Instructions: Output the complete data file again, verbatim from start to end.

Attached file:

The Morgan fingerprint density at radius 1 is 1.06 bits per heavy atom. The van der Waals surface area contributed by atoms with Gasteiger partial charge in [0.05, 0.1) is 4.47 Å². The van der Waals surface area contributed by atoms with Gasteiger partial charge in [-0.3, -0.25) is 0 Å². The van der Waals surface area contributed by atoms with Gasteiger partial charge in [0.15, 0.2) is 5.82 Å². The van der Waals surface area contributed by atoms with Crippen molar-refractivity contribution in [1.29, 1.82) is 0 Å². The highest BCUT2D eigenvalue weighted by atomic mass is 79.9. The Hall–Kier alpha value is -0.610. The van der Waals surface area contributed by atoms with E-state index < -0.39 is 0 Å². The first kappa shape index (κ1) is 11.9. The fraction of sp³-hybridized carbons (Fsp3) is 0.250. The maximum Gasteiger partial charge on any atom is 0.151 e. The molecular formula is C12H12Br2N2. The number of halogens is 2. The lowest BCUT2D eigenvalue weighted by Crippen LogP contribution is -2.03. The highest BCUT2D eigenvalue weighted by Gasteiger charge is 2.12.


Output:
The Morgan fingerprint density at radius 1 is 1.06 bits per heavy atom. The van der Waals surface area contributed by atoms with Gasteiger partial charge in [0.05, 0.1) is 4.47 Å². The van der Waals surface area contributed by atoms with Gasteiger partial charge in [-0.3, -0.25) is 0 Å². The van der Waals surface area contributed by atoms with Gasteiger partial charge in [0.15, 0.2) is 5.82 Å². The van der Waals surface area contributed by atoms with Crippen molar-refractivity contribution in [1.29, 1.82) is 0 Å². The highest BCUT2D eigenvalue weighted by atomic mass is 79.9. The Hall–Kier alpha value is -0.610. The van der Waals surface area contributed by atoms with E-state index < -0.39 is 0 Å². The first kappa shape index (κ1) is 11.9. The fraction of sp³-hybridized carbons (Fsp3) is 0.250. The maximum Gasteiger partial charge on any atom is 0.151 e. The molecular formula is C12H12Br2N2. The number of halogens is 2. The lowest BCUT2D eigenvalue weighted by Crippen LogP contribution is -2.03. The highest BCUT2D eigenvalue weighted by Gasteiger charge is 2.12.